YORKSHIRE are to conduct a formal investigation into Azeem Rafiq’s accusation the club are ‘institutionally racist’ after the former England Under-19 captain revealed the matter left him on the brink of taking his own life.
Rafiq had two stints at Headingley between 2008 and 2018, and after leading Yorkshire in a Twenty20 game against Durham in 2012, he became, aged 21, the youngest player to captain the county in a senior match. He was released in 2018 for a second time and has walked away from cricket but in a startling interview with ESPNCricinfo, the former off-spinner said, as a Muslim, he was made to feel like an ‘outsider’ at the county.
‘I know how close I was to committing suicide during my time at Yorkshire,’ said the 29-year-old. ‘I was living my family’s dream as a professional cricketer, but inside I was dying.
‘I was dreading going to work. I was in pain every day. There were times I did things to try and fit in that, as a Muslim, I look back on and regret. I’m not proud of it. But as soon as I stopped trying to fit in, I was an outsider.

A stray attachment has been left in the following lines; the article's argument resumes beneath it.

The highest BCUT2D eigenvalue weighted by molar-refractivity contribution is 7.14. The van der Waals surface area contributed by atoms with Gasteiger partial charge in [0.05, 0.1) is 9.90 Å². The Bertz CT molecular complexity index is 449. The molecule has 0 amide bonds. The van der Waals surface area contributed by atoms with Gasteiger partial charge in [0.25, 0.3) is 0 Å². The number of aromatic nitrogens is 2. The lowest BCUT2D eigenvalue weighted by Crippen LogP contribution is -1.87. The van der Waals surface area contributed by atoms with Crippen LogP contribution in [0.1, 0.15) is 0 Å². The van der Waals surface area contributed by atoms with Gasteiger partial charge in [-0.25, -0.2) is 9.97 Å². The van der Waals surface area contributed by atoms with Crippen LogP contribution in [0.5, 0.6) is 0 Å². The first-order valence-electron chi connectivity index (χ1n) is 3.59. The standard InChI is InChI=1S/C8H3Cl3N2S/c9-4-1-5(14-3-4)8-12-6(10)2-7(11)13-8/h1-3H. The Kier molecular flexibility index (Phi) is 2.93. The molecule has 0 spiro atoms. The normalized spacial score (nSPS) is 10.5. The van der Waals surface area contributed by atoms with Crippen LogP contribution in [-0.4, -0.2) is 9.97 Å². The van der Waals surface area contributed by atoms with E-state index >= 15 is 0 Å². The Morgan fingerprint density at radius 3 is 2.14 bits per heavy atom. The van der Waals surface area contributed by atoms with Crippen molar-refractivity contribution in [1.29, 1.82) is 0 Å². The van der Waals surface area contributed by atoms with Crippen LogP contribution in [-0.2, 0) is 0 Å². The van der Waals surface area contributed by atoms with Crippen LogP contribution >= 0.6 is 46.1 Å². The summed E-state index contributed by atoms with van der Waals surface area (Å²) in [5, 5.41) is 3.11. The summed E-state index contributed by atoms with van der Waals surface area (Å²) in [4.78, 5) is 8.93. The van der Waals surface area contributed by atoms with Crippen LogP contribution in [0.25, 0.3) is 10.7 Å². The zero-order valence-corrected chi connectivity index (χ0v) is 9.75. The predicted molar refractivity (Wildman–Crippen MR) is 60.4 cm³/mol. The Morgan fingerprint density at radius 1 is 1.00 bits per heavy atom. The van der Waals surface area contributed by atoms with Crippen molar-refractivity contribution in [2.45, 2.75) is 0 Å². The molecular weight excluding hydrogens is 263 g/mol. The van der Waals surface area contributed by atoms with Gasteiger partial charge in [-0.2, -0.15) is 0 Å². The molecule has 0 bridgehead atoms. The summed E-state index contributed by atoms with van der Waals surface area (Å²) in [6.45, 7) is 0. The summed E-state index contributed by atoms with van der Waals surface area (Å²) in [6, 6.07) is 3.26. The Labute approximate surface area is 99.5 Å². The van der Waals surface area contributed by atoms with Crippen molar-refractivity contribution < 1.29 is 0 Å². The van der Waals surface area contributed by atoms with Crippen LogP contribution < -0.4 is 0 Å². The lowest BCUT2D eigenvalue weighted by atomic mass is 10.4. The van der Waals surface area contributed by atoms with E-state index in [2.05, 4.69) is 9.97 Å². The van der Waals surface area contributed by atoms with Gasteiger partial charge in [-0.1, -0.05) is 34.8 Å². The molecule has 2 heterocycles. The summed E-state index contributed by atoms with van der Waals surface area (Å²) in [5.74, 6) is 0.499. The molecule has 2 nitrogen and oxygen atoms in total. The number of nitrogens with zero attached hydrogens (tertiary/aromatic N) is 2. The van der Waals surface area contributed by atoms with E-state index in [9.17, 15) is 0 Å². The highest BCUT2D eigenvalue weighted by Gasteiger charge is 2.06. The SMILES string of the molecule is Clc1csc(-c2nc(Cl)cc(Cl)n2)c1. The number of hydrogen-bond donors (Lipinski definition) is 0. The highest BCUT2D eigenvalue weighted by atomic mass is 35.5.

‘I believe the club is institutionally racist and I don’t believe they are prepared to acknowledge the fact or willing to change. My only motivation now is to prevent anyone else feeling the same pain.’
In a statement yesterday confirming an investigation, the club said they will be making contact with ‘impartial external parties… to ensure complete transparency’. Chairman Roger Hutton said: ‘Any allegation of this nature is hugely concerning.
‘We fully acknowledge that just as in many walks of life, sport, including cricket and Yorkshire as a club, must do better to fully promote a culture of zero tolerance to racism. We accepted a long time ago that change was needed at Headingley to improve diversity, especially in terms of racial inclusivity.’